machine quotidienne

Icon

Behringer unveil Eurorack Go case; what does it mean for the rest of modular?

Behringer’s anticipated moves into Eurorack are arriving – with a Eurorack case to get you started. There’s no price, but the product does look a lot like an existing competitor.

Behringer had already teased that they were planning low-cost entry into Eurorack modules, largely cloned from Roland’s decade-old vintage analog line. Behringer promised prices around fifty to a hundred bucks, deeply undercutting the prices of Roland’s own system 500, made in collaboration with boutique independent manufacturer Malekko. Those modules haven’t shipped yet, though.

Making a case as an accessory is a no-brainer for Behringer, given their desktop synths are already made to fit Euro cases and power. So, now we get Behringer’s own case entry.

And, no surprise, it looks … very familiar, based on an existing product in the market. Here’s a video with a run-down, plus a look at some modules.

What we know: it’s very close in design to the Tiptop Audio Mantis case’s unique form factor, handle, and stand design, minus some important details – more on that in a moment.

You get 2 rows of 140 hp, power supply, (+/-12 Volt and +5 Volts at 3 A), and a carrying handle that doubles as stand.

Significantly – it’s bigger (30% bigger) than the Tiptop offering, despite the “go” moniker, and it appears to lack the extra fold-out stands Tiptop added which may provide more stability on the Mantis. Of course, if you want more space, bigger also means more of that.

What we don’t know: the price.

Judging from comments on social media, to say nothing of sales of past products, for all those users who care about originality, a lot of other users really don’t. They either are unfamiliar with the other brand and product, or are familiar but don’t care so long as they get a cheaper price. (This is presumably the same logic that now has us flying cramped airplanes with no seat recline and no food and no luggage allotment because some fares appeared a little cheaper on an online search.)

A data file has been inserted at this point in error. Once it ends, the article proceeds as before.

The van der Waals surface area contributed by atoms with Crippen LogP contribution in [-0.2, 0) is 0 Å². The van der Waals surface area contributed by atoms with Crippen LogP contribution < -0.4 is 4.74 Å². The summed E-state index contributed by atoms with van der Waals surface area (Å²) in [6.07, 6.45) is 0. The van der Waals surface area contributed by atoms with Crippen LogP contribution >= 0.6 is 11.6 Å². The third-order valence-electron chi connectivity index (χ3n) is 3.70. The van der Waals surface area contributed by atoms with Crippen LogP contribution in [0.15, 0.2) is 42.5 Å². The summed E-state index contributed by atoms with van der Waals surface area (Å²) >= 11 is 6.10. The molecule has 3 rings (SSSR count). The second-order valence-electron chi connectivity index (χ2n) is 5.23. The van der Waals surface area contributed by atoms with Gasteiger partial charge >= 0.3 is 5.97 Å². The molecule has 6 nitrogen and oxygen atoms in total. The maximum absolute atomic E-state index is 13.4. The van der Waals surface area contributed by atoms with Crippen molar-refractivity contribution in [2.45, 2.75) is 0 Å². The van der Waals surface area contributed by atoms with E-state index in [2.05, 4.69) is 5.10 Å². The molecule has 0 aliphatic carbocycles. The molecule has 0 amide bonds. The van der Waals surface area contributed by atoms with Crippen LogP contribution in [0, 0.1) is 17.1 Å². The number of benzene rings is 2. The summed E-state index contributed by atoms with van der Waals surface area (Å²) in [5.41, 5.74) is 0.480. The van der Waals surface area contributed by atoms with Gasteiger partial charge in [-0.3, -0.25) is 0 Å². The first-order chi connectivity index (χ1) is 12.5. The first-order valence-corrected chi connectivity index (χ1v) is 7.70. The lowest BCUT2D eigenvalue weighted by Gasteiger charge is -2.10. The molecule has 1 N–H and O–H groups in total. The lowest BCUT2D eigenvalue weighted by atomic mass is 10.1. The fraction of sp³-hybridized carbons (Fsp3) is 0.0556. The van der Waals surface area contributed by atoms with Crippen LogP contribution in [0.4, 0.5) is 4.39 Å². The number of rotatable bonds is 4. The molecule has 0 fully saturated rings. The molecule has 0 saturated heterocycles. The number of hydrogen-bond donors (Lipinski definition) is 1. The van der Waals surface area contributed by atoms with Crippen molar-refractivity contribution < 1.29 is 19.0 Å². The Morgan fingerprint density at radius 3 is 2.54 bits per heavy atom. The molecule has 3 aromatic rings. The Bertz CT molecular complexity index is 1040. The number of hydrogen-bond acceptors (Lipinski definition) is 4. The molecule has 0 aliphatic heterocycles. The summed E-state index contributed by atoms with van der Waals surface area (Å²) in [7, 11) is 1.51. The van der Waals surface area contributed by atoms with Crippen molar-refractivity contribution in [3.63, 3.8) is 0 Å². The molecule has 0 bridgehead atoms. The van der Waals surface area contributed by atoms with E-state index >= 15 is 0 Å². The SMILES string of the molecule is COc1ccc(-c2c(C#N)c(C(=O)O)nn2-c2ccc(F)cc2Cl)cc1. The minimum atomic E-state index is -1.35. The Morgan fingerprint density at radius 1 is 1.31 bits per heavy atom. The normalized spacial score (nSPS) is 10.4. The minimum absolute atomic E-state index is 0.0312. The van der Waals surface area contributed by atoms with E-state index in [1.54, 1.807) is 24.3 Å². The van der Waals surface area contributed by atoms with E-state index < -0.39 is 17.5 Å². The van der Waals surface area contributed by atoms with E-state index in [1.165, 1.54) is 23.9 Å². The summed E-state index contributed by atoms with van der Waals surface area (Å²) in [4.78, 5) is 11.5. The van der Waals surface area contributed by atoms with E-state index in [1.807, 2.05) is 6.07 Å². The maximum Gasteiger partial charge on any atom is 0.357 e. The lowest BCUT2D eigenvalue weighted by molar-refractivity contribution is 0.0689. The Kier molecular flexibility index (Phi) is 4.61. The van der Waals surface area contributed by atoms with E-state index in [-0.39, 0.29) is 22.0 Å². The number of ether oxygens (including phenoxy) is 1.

But it’s also clear that Behringer critics and fans alike both are going on the assumption that the Behringer product will be the vastly cheapest offering, even though Behringer haven’t announced a ship date or price.

I mean, is that a fair guess? Maybe, sure. But the fact that Behringer doesn’t even have to announce a price before people assume it’ll be the cheapest is relevant. The Mantis isn’t terribly expensive, either, at 339EUR. Will Behringer be a little cheaper? Half the price? I don’t know.

Behringer is now able to make copies of shipping products, and then without shipping anything or announcing a price, it can already encourage customers to defer purchases of competing products.

Behringer now to almost everyone equates as the low-cost option. They now own the very idea of cheap – even before they ship anything.

Who’s to blame for this? Well, in part, the very people trying to attack Behringer’s brand reputation. Even as Behringer sometimes attacked its critics, all the buzz – the people complaining about them, the people defending them – cemented the idea that whatever had the Behringer name on it would be cheapest. That’s not to say you shouldn’t criticize companies. It is an illustration that you have to watch the perception of your message, especially if you’re criticizing a company as a competitor.